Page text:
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8 November, 2019 00:00 00 AM
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How migration affects the poor urban settlements

Richer countries’ investment in health and education in developing countries would help foster long-term cooperation in managing migration pressures and improve the productive capabilities both of migrants and those who remain at home
Shishir Reza
How migration affects the poor 
urban settlements

The genesis of migration lies in people’s quest to live or subsist in a form better than their present status. Some migrate for sheer survival, that is, to escape from poverty; others, to improve their quality of life, while still others search for fortune. Since each of these pursuits is made by people who come from different socio-economic strata and hence have a different purpose for moving, migration is quite a heterogeneous phenomenon. In contemporary low-income economies, however, the principal reason for people to move is the worsening productive-resource-to-human-power ratio, stemming mainly from rapid population growth and an external demand for local resources. This has compelled large sections of the populace to migrate to look for work as a part of their survival strategy. Depending upon the needs and circumstances, people move seasonally, for fixed periods, or permanently. In this sense, the transition economies of South-East Asia, some of which are among the poorer ones in the world, present a picture typical of other low-income countries.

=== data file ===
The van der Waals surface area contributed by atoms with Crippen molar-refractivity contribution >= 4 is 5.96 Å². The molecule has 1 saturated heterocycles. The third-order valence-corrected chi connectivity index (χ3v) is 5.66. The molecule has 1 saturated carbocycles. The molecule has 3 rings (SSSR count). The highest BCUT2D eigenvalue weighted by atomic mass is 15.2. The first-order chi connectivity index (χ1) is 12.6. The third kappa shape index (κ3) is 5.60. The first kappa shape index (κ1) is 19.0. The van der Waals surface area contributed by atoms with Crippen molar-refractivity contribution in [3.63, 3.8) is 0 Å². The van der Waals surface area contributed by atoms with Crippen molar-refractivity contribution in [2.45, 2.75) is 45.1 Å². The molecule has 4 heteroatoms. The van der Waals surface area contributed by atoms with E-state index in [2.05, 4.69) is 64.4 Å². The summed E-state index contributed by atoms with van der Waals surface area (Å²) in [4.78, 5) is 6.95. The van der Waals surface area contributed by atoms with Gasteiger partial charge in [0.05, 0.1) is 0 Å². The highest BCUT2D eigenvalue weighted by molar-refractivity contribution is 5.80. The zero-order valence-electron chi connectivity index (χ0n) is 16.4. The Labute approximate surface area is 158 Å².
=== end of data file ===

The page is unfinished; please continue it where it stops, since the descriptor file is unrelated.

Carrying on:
As with migration to the cities, people move in search of a better life for themselves and their families. Income disparities among and within regions is one motivating factor, as are the labor and migration policies of sending and receiving countries. Political conflict drives migration across borders as well as within countries. Environmental degradation, including the loss of farmland, forests and pasture, also pushes people to leave their homes. Most "environmental refugees", however, go to cities rather than abroad.  

Richer countries’ investment in health and education in developing countries would help foster long-term cooperation in managing migration pressures and improve the productive capabilities both of migrants and those who remain at home. While younger adults are more likely to migrate than older people, women make up nearly half of the international migrant population. Family reunification policies of receiving countries are one factor influencing migration by women, but women themselves are increasingly likely to move in search of jobs. Women frequently end up in the low-status, low-wage production and service jobs, and are particularly vulnerable to exploitation and abuse, including sexual abuse.  Among refugees, women and children are in the majority.

The world is steadily becoming more urban, as people move to cities and towns in search of employment, educational opportunities and higher standards of living. Some are driven away from land that, for whatever reason, can no longer support them. By the year 2005, urban areas are expected to be home to more than half of the world’s people.